CIS 558 / Linguistics 525
Computer Analysis and Modeling of Biological Signals and Systems

Course Information, Spring 1996

Prerequisites: Digital signal processing is mainly applied linear algebra. We will also assume some basic knowledge of calculus and probability. The course will review the needed mathematical concepts, but if they are all entirely new to you, you will have to work hard to learn both the basic mathematics and its application. However, a genuine interest in understanding, modeling, or mimicking biological systems will go a long way.

Structure: There will be two class meetings a week -- typically one lecture and one lab demonstration. There will be six exercises using the computer language Matlab.You will do a term project, which can be a summary of existing methods and results in some area of interest to you, or can be new work of your own. Grading will be based on the Matlab exercises (40%), the term project (50%), and class participation (10%).

Syllabus: The details of this syllabus may change, depending on the background and interests of class participants.

  1. (1.5 weeks) Linear algebra notation/concepts.
    Applications of eigenvalues, Singular Value Decomposition in subspace-based modeling.
    Early Color Vision: psychophysics and physiology of color matching.
  2. (1.5 weeks) Linear shift-invariant systems, impulse responses, FIR filters.
  3. (3 weeks) Frequency representations. The Fourier family, convolution revisited, frequency and amplitude modulation, resonances. Windowed frequency measures: spectrograms.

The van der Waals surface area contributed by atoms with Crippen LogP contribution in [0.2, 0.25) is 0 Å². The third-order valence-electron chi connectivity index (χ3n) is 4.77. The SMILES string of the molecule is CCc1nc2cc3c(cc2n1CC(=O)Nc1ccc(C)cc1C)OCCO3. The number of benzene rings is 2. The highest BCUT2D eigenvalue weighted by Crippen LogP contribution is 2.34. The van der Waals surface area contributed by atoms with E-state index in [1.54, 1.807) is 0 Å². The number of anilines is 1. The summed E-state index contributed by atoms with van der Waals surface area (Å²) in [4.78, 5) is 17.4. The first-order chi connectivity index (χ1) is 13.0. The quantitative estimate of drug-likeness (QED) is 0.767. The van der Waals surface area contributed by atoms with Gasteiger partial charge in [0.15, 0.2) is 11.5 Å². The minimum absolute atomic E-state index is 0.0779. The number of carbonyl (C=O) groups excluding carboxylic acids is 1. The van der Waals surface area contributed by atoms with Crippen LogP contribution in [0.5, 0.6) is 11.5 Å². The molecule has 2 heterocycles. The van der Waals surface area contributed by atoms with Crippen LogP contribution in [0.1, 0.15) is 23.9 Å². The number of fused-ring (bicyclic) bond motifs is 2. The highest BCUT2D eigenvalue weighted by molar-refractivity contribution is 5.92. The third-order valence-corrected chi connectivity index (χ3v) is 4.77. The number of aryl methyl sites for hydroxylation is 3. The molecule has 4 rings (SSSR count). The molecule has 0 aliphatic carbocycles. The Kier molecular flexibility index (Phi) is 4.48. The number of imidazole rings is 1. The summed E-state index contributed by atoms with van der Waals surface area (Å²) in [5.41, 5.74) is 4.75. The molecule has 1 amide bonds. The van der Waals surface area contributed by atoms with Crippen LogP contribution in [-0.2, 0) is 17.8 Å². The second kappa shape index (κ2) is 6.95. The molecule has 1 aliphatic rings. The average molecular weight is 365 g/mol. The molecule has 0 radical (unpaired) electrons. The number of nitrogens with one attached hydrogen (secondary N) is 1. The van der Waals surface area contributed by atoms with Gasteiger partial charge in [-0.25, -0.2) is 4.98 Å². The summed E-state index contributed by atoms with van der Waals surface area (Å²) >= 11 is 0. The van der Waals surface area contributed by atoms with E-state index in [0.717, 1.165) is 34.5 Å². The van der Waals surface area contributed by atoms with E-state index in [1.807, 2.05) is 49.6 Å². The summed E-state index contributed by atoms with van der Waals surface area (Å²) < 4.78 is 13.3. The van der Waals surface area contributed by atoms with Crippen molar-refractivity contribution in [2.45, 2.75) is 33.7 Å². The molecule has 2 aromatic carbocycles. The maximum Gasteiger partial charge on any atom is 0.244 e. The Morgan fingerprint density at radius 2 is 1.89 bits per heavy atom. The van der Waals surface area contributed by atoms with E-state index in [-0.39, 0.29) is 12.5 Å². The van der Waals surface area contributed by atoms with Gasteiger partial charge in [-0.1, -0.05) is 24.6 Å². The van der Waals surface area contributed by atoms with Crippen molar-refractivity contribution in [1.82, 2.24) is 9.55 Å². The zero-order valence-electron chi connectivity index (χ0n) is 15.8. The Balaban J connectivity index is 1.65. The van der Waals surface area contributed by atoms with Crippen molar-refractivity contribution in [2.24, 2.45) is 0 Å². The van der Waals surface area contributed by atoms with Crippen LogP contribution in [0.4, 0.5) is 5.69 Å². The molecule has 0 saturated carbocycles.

Frequency-domain analysis in biological systems: tonotopic mapping in the auditory system. Frequency-domain processing of sound and images. Spectral shaping, pitch detection. Analyzing natural vocalizations.
  4. (1 week) Sampling. Continuous signals, effects of sampling, bandlimiting. Effects of quantization. Sample rate conversion.
    Invariance to translation, dilation and rotation. Representing continuous signals with finite cell populations.
  5. (2 weeks) Multi-rate and multi-scale processing. Scale-space, pyramids, wavelets, steerable filters.
    Biological representations of sound and light. Multi-scale, multi-orientation image analysis. Perceptual distortion measures.
  6. (2 weeks) Feedback and IIR filtering. State and boundary conditions, z-transforms, stability and causality. LP analysis. Simple examples of Kalman filtering.
  7. (2 weeks) Brain imaging techniques. PET, (f)MRI, MEG. Data analysis techniques for fMRI.

[Texts:] There are no required texts for the course. For each topic, we will try to distribute some useful reading materials. You may also find it helpful to refer to the following:

Since most of these are relatively expensive, and relatively little specific material (if any) will be drawn for the course from each, they are not treated as course texts. However, copies will be made available in the phonetics lab (Williams 623) for your reference.